David Marshall, JD, DNP, RN, first joined the UTMB family in 1983 as a staff nurse, advancing to the positions of assistant head nurse, nurse manager, nursing supervisor, nurse administrator and director of nursing. In 2001, he assumed the role of chief nursing officer.
During Marshall’s tenure at UTMB, he has been instrumental in numerous initiatives, particularly UTMB’s successful efforts to regain magnet status after Hurricane Ike. The Magnet Recognition Program by the American Nurses Credentialing Center recognizes health care organizations that provide the very best in nursing care.
Marshall has served on the American Nurses Association Congress on Nursing Practice and Economics, the American Nurses Credentialing Center’s Commission on Accreditation and the Committee on Practice Issues for the Texas Nurses Association. He also served on the Board of Directors of American Organization of Nurse Executives and is a past chair of the Galveston County Branch of the Greater Houston Area Chapter of the American Red Cross.
Marshall received a bachelor’s degree in nursing from UT Austin, a law degree from South Texas College of Law and a doctor of nursing practice degree from Texas Tech University Health Sciences Center.
What does Best Care mean to you and how do you contribute?
Best Care is what our patients deserve and what our providers and staff strive to deliver. As a leader in the UTMB Health System, part of my role is to ensure that the talented people we have working here have what they need to deliver the very best care to all patients and their families.
What are the biggest challenges you face as UTMB’s chief nursing and patient care services officer?
I think the biggest challenges I face are related to recruiting and retaining sufficient staff. The market for health care workers is highly competitive, especially in the Galveston/Houston area. When UTMB’s exciting and rapid growth is added to the already stiff competition, the quest to attract and retain talented individuals becomes a bigger challenge. In a recent document outlining his vision and “Quantum Leaps,” UT System Chancellor William H. McRaven said, “There is a war for talent, and we intend to win it.” I agree with him, and that is what we are trying to do here at UTMB.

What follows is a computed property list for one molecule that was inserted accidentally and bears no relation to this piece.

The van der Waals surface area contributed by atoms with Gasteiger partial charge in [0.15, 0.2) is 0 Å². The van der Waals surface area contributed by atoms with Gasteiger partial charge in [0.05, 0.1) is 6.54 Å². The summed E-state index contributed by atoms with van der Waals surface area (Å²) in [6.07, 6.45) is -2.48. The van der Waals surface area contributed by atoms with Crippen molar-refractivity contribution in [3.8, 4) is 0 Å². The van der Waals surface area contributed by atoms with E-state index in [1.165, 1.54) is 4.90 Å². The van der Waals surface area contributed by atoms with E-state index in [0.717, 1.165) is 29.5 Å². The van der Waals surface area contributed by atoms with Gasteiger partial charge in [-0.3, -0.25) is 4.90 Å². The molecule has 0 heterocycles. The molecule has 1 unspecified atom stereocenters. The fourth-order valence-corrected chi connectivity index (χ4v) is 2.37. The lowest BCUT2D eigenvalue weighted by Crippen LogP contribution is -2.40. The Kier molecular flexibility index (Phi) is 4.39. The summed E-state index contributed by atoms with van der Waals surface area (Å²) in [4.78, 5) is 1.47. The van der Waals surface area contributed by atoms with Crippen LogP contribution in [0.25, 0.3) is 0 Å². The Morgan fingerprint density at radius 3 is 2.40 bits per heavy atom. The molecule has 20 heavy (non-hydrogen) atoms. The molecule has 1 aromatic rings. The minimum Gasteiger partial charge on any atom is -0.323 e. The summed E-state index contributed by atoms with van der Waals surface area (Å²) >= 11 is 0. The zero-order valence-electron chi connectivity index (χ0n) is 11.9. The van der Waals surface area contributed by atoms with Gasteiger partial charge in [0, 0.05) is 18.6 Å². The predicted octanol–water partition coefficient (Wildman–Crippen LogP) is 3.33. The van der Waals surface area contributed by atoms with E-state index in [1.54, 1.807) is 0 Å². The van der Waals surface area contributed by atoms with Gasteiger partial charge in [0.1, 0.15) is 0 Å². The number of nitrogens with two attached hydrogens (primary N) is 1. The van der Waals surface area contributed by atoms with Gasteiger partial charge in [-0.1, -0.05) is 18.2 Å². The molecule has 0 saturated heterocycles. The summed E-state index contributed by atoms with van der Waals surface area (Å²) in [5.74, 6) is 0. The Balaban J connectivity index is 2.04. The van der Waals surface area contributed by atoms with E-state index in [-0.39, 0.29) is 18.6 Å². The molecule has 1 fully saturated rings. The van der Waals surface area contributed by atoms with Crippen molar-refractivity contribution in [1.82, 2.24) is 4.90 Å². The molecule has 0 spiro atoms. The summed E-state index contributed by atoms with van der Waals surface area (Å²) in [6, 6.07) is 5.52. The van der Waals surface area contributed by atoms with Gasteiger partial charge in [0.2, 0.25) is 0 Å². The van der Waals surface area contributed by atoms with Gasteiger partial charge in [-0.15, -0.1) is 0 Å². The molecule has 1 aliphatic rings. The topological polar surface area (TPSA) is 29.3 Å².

What was your first job?
My first job was picking peaches in Northeast Texas. My dad received a call from one of his friends who owned an orchard on Memorial Day in 1975, and I was picking peaches that afternoon. The peach pickers wore harvesting bags that strapped around their shoulders and rested about mid-chest level. Once the bag was filled with peaches, there was a release at the bottom, and the pickers would drop their peaches into crates stacked on a trailer. I made $750 that summer and bought my first car—a slightly used Ford Pinto.
What do you like to do outside of work?
My hobbies are fishing and traveling. I grew up fishing in freshwater lakes and ponds in Northeast Texas, but I fell in love with saltwater fishing when I moved to Galveston. In fact, the largest fish I have ever caught was a 52-pound ling about 60 miles off the Galveston shore in July 2014.
In addition to fishing, I like to travel. Any international destination is my favorite, and I have been fortunate enough to travel to Belize, Cambodia, Costa Rica, Germany, Honduras, India, Mexico, Mozambique, South Africa, Venezuela and Vietnam.
My 15-year-old daughter, Reagan, plays club and high school volleyball, so over the past three years I have become quite a volleyball fan. She is a defensive specialist position on her indoor volleyball teams.
Do you have any hidden talents?
I guess they’re still hidden! On a recent cruise, I completed my first scuba dive in Cozumel, Mexico. Most of the dive sites are within the Cozumel Reefs National Marine Park, which protects much of the second largest barrier reef system in the world.
If you could have only one meal for the rest of your life, what would it be?
My maternal grandmother made the best fried chicken and homemade rolls I have ever had. If I could have one meal for the rest of my life, I would want her fried chicken with homemade rolls.
What’s something you always wanted to do but have not done yet?
I have always wanted to go whitewater rafting, but that’s still something that is on my bucket list that I have not gotten to.
If you could travel anywhere in the world, where would you go and why?
I would go back to Mozambique in southeast Africa. The country’s history and its people were fascinating to me. It was a Portuguese colony for 500 years, and the Portuguese influence combined with local traditions were what fascinated me. Their primary language is Portuguese and their food is heavily influenced by Portuguese cuisine.